The incident last fall that took the lives of five Harwood students deeply impacted the family of each student. This incident also had a real impact on Harwood’s students, staff, and surrounding community. Washington County Mental Health offered an immediate response and was in the school by the following Monday to begin the process of recovery that would unfold over the rest of the school year. Margaret Joyal, the Director of the Center for Counseling and Psychological Services (CCPS), and Karen Kurrle, the Director of Intensive Care Services (ICS), took on a leadership role at the school to help manage and coordinate the various services that were initially offered to help all involved with the process of stabilization. Margaret continued to assist the school with referrals for ongoing or more intensive supports if an individual required this level of support and also to develop recovery programing. By the end of the school year, there was again some sense of routine and normalcy within the school and the community, and the lessons learned through the lived experience of this year were transformative for many involved, including Margaret.
When Margaret first began her work at the school, she consulted with many of her colleagues across the state who were involved with the Child/Family Trauma Workgroup. Margaret also collaborated with peers from Northeast Family Institute (NFI) and the Department of Mental Health (DMH) to best implement the knowledge and best practices regarding trauma-informed, organizational supports. Given the impact of the event, a longer term approach was adopted in order to re-build stability in the school community. This support network made translating much of the theoretical information associated with developing a trauma informed response more feasible, which was key to making this an effective support system to help people reorient themselves into life after this tragedy.
Margaret found early on that one of the unique factors at play in Harwood community’s response was the community’s cohesion and connection to each other. The school and community’s ability to come together in support of one another so quickly after the event and to immediately reach out for additional supports indicated that they had the capacity to engage in the early work that could begin the recovery process. This was an ‘aha’ experience for Margaret in many ways, as she had the opportunity to witness the power of community resilience.
Margaret made a determination early in her work with the school that she would keep her focus on helping both staff and students ‘re-build the floor’, meaning the work would not focus on processing the trauma but rather on promoting wellness and stabilization. For staff, Margaret arranged a variety of offerings including acupuncture, neurofeedback, and a wellness self-care group conducted by Ellia Cohen, Wellness Collaborative coordinator at WCMHS. Diffusing groups provided a more immediate way for teachers to talk with each other soon after the event, express the various emotions that they were experiencing, and begin to reorient their lives after this devastating event. Consultation was given to staff regarding classroom processes, to ensure that they were trauma sensitive. Consultation was also offered as support to staff and as a method of assessing need and offering referrals when needed. A day long resiliency building training was offered for staff and staffed by WCMHS. Several community forums were held to address parental needs as they arose. Margaret again focused on the practical, with information sharing about treatment options, how to best monitor for ‘red flags’ in student’s behaviors, and how to manage their children’s needs ranging from school holidays to the possibility of increased substance use. Students were offered yoga and drumming groups, and therapy dogs. Therapy dogs played an essential role in the recovery process. They were brought into the common areas and many classrooms. Planned classroom activities to provide education to students and to build resiliency were provided as well.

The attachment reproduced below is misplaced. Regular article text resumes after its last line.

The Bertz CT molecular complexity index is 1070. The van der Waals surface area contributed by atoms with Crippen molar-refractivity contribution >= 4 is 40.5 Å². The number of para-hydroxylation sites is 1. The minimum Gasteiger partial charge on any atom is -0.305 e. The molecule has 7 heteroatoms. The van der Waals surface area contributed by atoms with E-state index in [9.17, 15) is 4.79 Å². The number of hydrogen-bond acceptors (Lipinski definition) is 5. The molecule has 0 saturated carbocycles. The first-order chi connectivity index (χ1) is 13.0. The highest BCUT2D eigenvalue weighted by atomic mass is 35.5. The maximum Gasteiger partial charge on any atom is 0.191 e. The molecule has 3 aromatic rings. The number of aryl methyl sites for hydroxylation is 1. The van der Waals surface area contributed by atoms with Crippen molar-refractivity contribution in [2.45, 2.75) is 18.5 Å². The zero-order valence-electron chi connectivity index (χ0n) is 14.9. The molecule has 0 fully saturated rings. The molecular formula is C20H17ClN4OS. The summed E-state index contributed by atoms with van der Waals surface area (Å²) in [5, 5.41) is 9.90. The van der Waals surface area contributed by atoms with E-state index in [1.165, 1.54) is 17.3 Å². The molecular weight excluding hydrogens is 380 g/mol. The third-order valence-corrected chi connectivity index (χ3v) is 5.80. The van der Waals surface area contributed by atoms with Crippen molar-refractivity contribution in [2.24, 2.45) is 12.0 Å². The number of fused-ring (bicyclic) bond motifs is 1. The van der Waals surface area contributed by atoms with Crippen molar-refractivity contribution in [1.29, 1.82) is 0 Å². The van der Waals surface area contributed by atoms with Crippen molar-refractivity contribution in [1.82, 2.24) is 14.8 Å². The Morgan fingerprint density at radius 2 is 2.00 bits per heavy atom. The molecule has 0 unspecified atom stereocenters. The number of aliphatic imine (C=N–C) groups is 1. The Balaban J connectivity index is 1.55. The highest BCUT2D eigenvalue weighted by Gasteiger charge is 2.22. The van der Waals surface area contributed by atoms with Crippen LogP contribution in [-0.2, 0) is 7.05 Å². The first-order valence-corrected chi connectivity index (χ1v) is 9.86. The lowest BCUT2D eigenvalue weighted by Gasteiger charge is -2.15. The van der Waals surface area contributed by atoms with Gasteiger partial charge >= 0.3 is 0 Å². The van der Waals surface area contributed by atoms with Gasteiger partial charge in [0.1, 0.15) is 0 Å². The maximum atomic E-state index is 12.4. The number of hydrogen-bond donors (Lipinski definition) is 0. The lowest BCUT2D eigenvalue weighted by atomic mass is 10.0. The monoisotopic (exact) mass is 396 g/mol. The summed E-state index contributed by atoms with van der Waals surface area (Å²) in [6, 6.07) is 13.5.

In January, a full time social worker was assigned to Harwood for the remainder of the year, based on recommendations from Margaret and other consultants to the school. The social worker, Melissa Marcellino, focused on both coordination and direct service for students at the school. By the end of the school year, several students still showed a clear trauma response to the event and struggled to be available for education. Some of these students were directly linked to the five students who were lost as friends or family members, and for others, the event ‘triggered’ their own trauma response based on personal life experiences.
Over the course of her time at Harwood, Margaret felt deeply with this community and was impacted in a way that only something of this nature can engender. She recognized that it was crucial to honor the tragedy and the scope of the loss AND to also focus on wellness and meaning making for others. The commonality that this experience created for all involved led to Margaret’s understanding of the importance of helping people ‘move’ through a tragedy, not around, but through. She also recognized how important it was for individuals to avoid becoming stuck in the very difficult emotional and mental experiences that people experience after such a traumatic event. Margaret’s years of work at CCPS and level of expertise in trauma was grounded and expanded by this very real experience, and all the theoretical components became embedded in helping people find meaning after the event, integrate into their new normal, and to reconnect with each other. Margaret said if there is a take away, it is that we must have hope to recover, and this is something that we all can bring to our daily lives and work.
Submitted August 2017
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